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Speed Camera Data

We are compiling some speed camera data for thr various UK regions over the coming months, so keep an eye on this space.

Speed Camera Types

Gatso Camera

Gatso
The Dutch company Gatsometer BV supplies speed camera equipment, and has been using radar since 1971. Gatsometer's current radar equipment operates within the 24 Gigaherz-band, which is available worldwide.

Gatso speed cameras are most often found in fixed positions by the roadside on poles. They can also be used on a trailer on a tripod. Fixed installation Gatso cameras are rear facing as they use a 'flash' to photograph the vehicle. They do not flash the front of a vehicle because this would dangerously distract the driver. Sometimes Gatso cameras are reversible and can be turned to face different directions.

The photographs are taken using standard 35mm films with a capacity of around 400 pictures. These films must therefore be changed regularly.

Truvelo Camera

Truvelo
The manufacturer Truvelo is best known for the introduction of front facing speed cameras in the UK.

The Truvelo camera is a forward facing camera taking pictures using an infrared flash gun (the driver will not be able to see the flash so as not to distract or cause temporary blinding). The camera film is sensitive to infrared: the reflected light provides the film with the correct exposure resulting in a crystal clear picture of the driver committing the offence (incriminating evidence).

The piezo road strips (inductive loops) are a known distance apart, and the time between compressions is measured to give the resulting speed of the vehicle. The system takes a single photograph along with four readings on a two axle vehicle and uses the average time for compressions to calculate the resulting speed.

SPECS Camera

SPECS
SPECS is a digital camera system which calculates an average speed by reading number plates a set distance apart and measuring the time taken.

A SPECS system must consist of two or more cameras working together. As a vehicle drives past the first, the infrared sensors either side of the camera take a reading of the number plate. Now the vehicle drives past the second camera and the information is stored again, and so on to the end of the SPECS zone. From the information received it can calculate exactly how long it has taken that vehicle to travel from point A to B.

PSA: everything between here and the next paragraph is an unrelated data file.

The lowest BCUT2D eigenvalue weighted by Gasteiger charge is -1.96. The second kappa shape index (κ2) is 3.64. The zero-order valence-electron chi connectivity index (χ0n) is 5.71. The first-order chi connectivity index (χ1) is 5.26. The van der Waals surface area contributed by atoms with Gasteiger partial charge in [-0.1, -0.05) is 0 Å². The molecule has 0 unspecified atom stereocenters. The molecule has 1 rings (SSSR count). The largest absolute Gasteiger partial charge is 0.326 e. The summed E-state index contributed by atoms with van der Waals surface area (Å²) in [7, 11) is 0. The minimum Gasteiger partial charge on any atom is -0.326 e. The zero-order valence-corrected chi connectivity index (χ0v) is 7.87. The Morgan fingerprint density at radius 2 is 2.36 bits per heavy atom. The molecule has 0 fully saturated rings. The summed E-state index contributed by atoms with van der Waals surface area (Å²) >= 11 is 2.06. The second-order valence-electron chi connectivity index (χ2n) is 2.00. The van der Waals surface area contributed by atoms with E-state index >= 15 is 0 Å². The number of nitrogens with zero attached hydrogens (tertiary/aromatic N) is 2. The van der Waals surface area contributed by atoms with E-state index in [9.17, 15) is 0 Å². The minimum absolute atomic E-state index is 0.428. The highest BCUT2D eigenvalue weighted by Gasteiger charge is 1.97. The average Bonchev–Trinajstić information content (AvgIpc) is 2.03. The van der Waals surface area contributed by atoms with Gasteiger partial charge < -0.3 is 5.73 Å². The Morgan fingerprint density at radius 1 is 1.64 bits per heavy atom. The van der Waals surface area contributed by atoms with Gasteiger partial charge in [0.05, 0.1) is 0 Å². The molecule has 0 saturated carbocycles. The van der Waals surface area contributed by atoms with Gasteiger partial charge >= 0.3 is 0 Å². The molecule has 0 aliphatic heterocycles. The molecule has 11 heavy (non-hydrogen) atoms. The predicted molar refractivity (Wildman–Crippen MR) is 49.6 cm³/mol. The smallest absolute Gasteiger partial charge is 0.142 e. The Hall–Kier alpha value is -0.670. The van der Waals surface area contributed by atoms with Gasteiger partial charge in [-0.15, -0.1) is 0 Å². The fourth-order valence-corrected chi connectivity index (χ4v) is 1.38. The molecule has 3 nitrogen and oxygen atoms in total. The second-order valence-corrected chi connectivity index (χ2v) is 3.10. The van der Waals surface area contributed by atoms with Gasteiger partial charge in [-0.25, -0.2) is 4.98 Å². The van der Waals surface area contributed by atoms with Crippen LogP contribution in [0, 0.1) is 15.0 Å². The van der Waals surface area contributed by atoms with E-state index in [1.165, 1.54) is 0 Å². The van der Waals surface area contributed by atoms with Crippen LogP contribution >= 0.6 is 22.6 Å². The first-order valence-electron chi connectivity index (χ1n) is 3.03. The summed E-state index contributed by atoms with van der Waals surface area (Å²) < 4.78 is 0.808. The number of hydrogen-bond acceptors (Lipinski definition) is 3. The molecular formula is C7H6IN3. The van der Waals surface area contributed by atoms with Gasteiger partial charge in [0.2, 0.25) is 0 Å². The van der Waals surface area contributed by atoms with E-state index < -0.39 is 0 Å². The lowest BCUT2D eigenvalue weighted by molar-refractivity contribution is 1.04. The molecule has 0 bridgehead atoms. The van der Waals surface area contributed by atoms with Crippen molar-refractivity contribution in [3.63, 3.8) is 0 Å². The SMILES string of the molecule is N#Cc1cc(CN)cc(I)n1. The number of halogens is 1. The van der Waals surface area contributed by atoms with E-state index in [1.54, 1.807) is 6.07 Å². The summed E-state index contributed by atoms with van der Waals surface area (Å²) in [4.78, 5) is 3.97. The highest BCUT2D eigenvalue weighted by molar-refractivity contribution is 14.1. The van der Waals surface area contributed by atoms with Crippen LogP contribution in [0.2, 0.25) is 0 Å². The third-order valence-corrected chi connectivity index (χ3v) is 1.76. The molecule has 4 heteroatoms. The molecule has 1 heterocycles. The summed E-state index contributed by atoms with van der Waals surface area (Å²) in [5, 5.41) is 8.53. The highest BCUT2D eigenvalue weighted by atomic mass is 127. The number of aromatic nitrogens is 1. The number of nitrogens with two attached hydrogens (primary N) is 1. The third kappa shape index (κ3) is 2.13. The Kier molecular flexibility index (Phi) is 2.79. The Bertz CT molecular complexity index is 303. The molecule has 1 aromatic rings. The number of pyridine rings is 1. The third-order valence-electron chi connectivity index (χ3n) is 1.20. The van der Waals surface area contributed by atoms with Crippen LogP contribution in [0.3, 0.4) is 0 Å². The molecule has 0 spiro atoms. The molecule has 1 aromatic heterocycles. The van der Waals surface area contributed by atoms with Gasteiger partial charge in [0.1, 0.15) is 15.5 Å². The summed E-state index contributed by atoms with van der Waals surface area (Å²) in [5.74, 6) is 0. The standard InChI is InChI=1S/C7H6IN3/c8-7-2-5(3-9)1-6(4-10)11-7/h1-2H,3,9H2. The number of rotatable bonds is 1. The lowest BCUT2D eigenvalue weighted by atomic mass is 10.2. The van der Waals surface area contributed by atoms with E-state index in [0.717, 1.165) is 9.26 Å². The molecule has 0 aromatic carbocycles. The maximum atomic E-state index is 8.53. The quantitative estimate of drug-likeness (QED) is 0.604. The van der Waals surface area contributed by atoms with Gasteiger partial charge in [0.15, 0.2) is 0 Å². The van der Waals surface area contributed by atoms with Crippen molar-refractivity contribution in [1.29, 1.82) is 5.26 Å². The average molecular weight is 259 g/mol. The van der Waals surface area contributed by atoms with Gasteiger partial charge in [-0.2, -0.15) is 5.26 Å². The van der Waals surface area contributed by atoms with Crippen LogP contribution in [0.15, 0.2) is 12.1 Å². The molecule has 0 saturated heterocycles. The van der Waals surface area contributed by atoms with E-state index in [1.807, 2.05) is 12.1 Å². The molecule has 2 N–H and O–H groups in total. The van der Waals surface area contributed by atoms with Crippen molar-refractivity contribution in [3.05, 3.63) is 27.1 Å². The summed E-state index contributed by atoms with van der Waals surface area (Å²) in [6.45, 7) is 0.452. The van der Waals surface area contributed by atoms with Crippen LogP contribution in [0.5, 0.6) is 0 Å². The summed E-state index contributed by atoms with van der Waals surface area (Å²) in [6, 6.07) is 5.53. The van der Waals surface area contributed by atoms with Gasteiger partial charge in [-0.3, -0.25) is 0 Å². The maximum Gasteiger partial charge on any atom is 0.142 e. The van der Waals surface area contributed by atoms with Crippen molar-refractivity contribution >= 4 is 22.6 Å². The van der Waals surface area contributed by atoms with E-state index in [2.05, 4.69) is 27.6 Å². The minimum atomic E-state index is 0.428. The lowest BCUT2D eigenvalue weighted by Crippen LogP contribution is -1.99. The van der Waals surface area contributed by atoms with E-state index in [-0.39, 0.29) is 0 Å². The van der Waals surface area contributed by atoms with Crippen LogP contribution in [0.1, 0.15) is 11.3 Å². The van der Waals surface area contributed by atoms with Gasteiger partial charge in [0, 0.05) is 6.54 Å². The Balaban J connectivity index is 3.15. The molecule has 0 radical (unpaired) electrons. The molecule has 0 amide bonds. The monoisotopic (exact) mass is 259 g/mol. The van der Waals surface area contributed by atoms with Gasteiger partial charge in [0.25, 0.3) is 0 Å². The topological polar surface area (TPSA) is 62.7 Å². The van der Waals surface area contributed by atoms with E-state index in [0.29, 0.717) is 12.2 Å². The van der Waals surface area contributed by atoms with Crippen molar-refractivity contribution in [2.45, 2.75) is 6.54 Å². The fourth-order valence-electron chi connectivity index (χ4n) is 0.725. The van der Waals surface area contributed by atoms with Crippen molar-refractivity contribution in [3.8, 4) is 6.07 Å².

By calculating distance travlled over time taken it can work out your average speed within the SPECS zone. The information can then be relayed by transmitting to a central office via fibre optic cables or recorded on discs stored in cabinets at the roadside. Which can be collected and changed, by police or speed check staff.

Linked to DVLA or PNC computers, these can provide driver details which can be used to track down offenders.

DS2 Camera

Speedmaster / Autovision (DS2, DS3, TSS)
TSS has been supplying traffic law enforcement & video surveillance technology to customers worldwide for 30 years.

This system is quite discreet compared to the traditional roadside camera poles. Cameras plug in to a roadside sensor on a random basis to allow offenders to be recorded.

It operates by measuring speed by time and distance travelled. There are pressure sensors on or under the road surface, carefully spaced apart. Two separate readings of the vehicle's speed are taken, to ensure accuracy.

Like VASCAR video, the offending vehicles are recorded. In automatic systems this evidence can be processed later, in manned operations the user radios ahead to colleagues who can pull the driver over.

Mobile Laser Safety Camera Van

Laser
The majority of safety camera vans are using laser-based systems to measure a vehicle's speed. These will normally have some sort of video equipment attached to record the evidence.

Mobile laser systems are often found in vans, which can target vehicles from short or long range. The laser is aimed at the number plate and the returned signal bounces back to the gun to determine the speed. Evidence of which number plate was targeted is recorded on the video, or may be noted by the operator.

Laser is a very accurate system, with a speed acquisition time as little as 0.3 seconds. T his is the reason laser guns are being used rather than the old-fashioned radar guns, which found it hard to determine which car was the target. There are various types of laser equipment in use, but all currently use the same 904nM light beam.

MiniGatso Camera

MiniGatso
These are a type of portable camera, made by Gatsometer BV.

They are normally used with a van in situ but can be separate. They use radar to measure your speed and photograph you as you pass, like a standard fixed Gatso camera.

Mobile camera sites can be set up as and when required, so they have the flexibility to be used in many locations on the same day. They are a deterrent to speeders, although the van should be parked in a safe position so as not to cause any obstruction to other road users.